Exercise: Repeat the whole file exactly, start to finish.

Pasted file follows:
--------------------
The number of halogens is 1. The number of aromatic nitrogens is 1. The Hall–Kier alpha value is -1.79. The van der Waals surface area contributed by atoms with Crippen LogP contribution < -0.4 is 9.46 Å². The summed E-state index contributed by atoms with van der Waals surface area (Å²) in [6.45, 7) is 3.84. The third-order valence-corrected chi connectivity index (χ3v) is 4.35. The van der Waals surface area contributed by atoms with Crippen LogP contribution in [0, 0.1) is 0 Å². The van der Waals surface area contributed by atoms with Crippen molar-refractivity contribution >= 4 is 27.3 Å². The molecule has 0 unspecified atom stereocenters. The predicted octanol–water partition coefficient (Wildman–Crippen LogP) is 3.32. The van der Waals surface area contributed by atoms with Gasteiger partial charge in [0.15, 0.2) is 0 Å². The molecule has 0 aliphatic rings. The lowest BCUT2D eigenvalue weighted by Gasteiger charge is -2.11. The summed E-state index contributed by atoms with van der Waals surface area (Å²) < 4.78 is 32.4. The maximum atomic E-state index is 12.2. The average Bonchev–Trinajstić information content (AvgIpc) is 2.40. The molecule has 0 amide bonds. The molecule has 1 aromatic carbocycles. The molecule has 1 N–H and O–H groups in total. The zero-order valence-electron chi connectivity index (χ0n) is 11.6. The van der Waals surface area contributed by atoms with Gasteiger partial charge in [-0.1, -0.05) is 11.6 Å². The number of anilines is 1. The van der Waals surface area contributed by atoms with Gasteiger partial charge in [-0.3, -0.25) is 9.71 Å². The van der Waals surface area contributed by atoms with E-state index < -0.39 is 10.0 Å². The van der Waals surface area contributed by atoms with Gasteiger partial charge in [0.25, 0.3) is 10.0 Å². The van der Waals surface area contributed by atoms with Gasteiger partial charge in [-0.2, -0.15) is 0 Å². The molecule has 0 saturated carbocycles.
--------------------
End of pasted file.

The number of halogens is 1. The number of aromatic nitrogens is 1. The Hall–Kier alpha value is -1.79. The van der Waals surface area contributed by atoms with Crippen LogP contribution < -0.4 is 9.46 Å². The summed E-state index contributed by atoms with van der Waals surface area (Å²) in [6.45, 7) is 3.84. The third-order valence-corrected chi connectivity index (χ3v) is 4.35. The van der Waals surface area contributed by atoms with Crippen LogP contribution in [0, 0.1) is 0 Å². The van der Waals surface area contributed by atoms with Crippen molar-refractivity contribution >= 4 is 27.3 Å². The molecule has 0 unspecified atom stereocenters. The predicted octanol–water partition coefficient (Wildman–Crippen LogP) is 3.32. The van der Waals surface area contributed by atoms with Gasteiger partial charge in [0.15, 0.2) is 0 Å². The molecule has 0 aliphatic rings. The lowest BCUT2D eigenvalue weighted by Gasteiger charge is -2.11. The summed E-state index contributed by atoms with van der Waals surface area (Å²) < 4.78 is 32.4. The maximum atomic E-state index is 12.2. The average Bonchev–Trinajstić information content (AvgIpc) is 2.40. The molecule has 0 amide bonds. The molecule has 1 aromatic carbocycles. The molecule has 1 N–H and O–H groups in total. The zero-order valence-electron chi connectivity index (χ0n) is 11.6. The van der Waals surface area contributed by atoms with Gasteiger partial charge in [-0.1, -0.05) is 11.6 Å². The number of anilines is 1. The van der Waals surface area contributed by atoms with Gasteiger partial charge in [-0.3, -0.25) is 9.71 Å². The van der Waals surface area contributed by atoms with E-state index < -0.39 is 10.0 Å². The van der Waals surface area contributed by atoms with Gasteiger partial charge in [0.25, 0.3) is 10.0 Å². The van der Waals surface area contributed by atoms with Gasteiger partial charge in [-0.2, -0.15) is 0 Å². The molecule has 0 saturated carbocycles.